Ceballos, A, J Sanchez, H Stryhn, JB Montgomery, Herman Barkema, and J Wichtel. 2009. “Meta-analysis of the Effect of Oral Selenium Supplementation on Milk Selenium Concentration in Cattle.” Journal of Dairy Science 92 (1): 324–342.
Vancouver
1.
Ceballos A, Sanchez J, Stryhn H, Montgomery J, Barkema H, Wichtel J. Meta-analysis of the effect of oral selenium supplementation on milk selenium concentration in cattle. JOURNAL OF DAIRY SCIENCE. 2009;92(1):324–42.
IEEE
[1]
A. Ceballos, J. Sanchez, H. Stryhn, J. Montgomery, H. Barkema, and J. Wichtel, “Meta-analysis of the effect of oral selenium supplementation on milk selenium concentration in cattle,” JOURNAL OF DAIRY SCIENCE, vol. 92, no. 1, pp. 324–342, 2009.
@article{696139,
  abstract     = {Soils in many regions of the world have a low Se content. Consequently, forages and crops grown on these soils may provide inadequate dietary Se for humans and grazing animals. Selenium supplementation has been used to enhance Se status and milk Se concentration, but results conflict. Milk Se concentration appears to be a useful indicator of animal and herd Se status, and reflects the responsiveness to supplementation. A systematic review and meta-analysis were carried out to summarize all available scientific evidence for the effect of oral Se supplementation on milk Se concentration in cattle. The literature search was based on electronic and nonelectronic databases. Fixed- and random-effects models of meta-analysis were used, and a meta-regression was carried out to evaluate heterogeneity among studies. Random-effects meta-analysis was performed on 42 studies published between 1977 and 2007. Oral Se supplementation resulted in an average increase in milk Se content of 0.16 (95% confidence interval: 0.117, 0.207) mu mol/L, with a significant heterogeneity among studies. Weak publication bias was evident, but it did not change the average effect. The continent where the study was performed, Se source, Se dose, and the interaction between source and dose explained 71% of the between-study variance. On average, American cows supplemented with Se yeast (e.g., 6 mg/h per day) had greater milk Se concentrations (approximately 0.37 mu mol/L) 75 d after the beginning of supplementation when compared with those supplemented with inorganic forms of Se. This information provides a basis for tailoring daily animal requirements and for enhancing the Se intake of consumers of dairy products.},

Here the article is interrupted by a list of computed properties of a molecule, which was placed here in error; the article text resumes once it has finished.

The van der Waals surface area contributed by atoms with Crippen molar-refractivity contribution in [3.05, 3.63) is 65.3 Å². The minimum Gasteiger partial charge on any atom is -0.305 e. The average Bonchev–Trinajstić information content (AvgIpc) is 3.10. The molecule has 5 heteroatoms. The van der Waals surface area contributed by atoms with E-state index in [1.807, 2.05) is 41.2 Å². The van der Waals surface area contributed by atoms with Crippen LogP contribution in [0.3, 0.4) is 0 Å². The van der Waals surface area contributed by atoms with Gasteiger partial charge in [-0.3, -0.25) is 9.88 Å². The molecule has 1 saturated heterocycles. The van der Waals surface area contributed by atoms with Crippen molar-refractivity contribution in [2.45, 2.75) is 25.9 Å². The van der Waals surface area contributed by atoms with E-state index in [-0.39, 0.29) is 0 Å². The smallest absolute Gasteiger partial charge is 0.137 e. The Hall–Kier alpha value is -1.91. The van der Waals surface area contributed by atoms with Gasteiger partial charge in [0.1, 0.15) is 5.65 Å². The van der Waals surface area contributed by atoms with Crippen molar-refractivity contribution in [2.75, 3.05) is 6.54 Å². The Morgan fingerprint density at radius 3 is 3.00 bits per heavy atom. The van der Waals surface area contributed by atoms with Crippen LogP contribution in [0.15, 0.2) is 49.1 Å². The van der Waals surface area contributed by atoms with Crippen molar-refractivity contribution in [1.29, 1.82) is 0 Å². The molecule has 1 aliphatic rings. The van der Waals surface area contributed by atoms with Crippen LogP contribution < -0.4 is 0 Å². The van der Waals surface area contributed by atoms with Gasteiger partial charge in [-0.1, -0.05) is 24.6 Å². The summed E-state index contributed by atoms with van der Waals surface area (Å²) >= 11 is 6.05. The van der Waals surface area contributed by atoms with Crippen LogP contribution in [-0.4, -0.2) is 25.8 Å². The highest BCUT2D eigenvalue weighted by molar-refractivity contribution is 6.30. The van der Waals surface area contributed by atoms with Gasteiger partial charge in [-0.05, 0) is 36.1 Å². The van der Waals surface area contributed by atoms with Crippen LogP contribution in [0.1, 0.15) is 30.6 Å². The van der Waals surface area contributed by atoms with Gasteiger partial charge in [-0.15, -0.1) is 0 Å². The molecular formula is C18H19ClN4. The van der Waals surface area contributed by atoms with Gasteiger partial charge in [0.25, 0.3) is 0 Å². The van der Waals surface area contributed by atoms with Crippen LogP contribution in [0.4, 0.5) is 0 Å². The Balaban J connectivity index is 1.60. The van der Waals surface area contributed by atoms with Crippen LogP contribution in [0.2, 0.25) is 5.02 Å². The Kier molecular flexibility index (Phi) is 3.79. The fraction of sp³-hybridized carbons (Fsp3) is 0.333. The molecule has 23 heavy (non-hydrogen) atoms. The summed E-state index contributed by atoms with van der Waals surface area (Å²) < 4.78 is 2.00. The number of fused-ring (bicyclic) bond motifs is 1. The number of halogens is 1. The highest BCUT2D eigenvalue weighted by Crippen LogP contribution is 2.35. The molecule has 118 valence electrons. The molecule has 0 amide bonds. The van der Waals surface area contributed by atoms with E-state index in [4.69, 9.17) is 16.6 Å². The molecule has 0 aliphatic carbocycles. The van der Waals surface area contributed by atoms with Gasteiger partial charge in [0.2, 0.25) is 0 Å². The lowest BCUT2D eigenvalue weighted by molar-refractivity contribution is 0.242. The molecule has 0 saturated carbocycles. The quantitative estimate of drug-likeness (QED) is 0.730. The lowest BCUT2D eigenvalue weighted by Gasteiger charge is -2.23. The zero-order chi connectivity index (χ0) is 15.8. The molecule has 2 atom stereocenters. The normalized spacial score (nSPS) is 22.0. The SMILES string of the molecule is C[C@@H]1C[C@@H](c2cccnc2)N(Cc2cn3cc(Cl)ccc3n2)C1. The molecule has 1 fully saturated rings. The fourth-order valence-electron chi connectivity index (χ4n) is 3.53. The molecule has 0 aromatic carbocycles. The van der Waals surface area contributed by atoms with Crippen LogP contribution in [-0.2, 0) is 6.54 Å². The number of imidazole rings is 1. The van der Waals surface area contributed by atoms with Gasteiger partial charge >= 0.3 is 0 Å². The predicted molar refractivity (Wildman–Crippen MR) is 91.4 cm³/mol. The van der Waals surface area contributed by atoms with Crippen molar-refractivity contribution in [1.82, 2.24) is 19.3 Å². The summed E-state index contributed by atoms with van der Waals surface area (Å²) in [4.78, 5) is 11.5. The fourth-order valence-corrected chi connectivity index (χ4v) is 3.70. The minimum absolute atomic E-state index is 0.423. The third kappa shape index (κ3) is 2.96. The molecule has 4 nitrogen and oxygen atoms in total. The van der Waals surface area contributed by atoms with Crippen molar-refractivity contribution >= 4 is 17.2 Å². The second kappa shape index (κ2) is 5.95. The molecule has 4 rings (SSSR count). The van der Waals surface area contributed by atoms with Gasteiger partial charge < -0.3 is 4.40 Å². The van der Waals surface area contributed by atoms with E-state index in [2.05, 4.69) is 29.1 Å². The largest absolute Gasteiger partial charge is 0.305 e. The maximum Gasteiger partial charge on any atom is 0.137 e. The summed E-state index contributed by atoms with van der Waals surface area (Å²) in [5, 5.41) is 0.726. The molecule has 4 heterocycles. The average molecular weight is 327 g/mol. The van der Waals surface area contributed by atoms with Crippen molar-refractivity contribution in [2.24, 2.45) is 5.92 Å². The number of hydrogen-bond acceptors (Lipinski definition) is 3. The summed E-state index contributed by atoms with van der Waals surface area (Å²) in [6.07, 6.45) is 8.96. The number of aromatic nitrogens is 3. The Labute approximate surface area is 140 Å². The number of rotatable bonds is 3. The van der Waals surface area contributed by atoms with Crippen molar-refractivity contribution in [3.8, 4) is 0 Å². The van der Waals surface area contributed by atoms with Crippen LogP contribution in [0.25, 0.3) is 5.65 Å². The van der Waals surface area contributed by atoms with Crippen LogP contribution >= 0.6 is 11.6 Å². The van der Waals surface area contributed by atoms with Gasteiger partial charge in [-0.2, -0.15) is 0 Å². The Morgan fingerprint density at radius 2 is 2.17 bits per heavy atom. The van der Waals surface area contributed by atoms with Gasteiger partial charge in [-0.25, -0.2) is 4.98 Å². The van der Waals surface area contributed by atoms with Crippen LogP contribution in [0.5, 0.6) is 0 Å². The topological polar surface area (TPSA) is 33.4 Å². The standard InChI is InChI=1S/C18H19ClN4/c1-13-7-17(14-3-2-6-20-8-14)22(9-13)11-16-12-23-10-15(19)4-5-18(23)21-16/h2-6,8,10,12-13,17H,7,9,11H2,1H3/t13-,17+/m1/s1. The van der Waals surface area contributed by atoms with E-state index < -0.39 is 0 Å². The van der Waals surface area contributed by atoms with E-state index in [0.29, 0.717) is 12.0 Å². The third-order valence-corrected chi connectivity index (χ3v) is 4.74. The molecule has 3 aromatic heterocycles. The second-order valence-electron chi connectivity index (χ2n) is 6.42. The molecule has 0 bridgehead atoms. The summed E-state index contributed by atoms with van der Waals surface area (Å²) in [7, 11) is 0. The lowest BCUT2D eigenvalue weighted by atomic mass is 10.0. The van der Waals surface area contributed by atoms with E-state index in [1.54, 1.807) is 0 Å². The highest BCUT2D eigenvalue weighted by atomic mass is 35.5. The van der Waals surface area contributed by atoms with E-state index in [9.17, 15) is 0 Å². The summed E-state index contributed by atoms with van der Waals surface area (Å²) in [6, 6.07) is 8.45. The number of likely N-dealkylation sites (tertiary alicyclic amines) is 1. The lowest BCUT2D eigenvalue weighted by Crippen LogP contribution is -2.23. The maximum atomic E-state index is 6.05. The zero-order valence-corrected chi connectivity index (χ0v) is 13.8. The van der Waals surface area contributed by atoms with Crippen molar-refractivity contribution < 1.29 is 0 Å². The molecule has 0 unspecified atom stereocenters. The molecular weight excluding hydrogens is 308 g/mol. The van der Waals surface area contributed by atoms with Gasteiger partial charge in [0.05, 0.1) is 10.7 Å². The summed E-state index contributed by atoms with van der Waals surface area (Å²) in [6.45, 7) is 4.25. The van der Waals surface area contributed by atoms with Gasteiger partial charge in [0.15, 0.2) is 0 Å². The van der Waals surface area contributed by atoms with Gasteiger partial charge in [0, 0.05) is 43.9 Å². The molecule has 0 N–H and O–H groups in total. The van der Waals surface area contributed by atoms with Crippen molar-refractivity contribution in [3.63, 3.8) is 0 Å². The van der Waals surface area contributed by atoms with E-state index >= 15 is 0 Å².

author       = {Ceballos, A and Sanchez, J and Stryhn, H and Montgomery, JB and Barkema, Herman and Wichtel, J},
  issn         = {0022-0302},
  journal      = {JOURNAL OF DAIRY SCIENCE},
  keywords     = {milk,cattle,selenium,meta-analysis,SHORT-TERM SUPPLEMENTATION,GLUTATHIONE-PEROXIDASE ACTIVITY,NUTRITIONAL MUSCULAR-DYSTROPHY,LACTATING DAIRY-COWS,DIETARY SELENIUM,VITAMIN-E,BEEF-COWS,HOLSTEIN COWS,FEED SUPPLEMENTS,BLOOD SELENIUM},
  language     = {eng},
  number       = {1},
  pages        = {324--342},
  title        = {Meta-analysis of the effect of oral selenium supplementation on milk selenium concentration in cattle},
  url          = {http://dx.doi.org/10.3168/jds.2008-1545},
  volume       = {92},
  year         = {2009},
}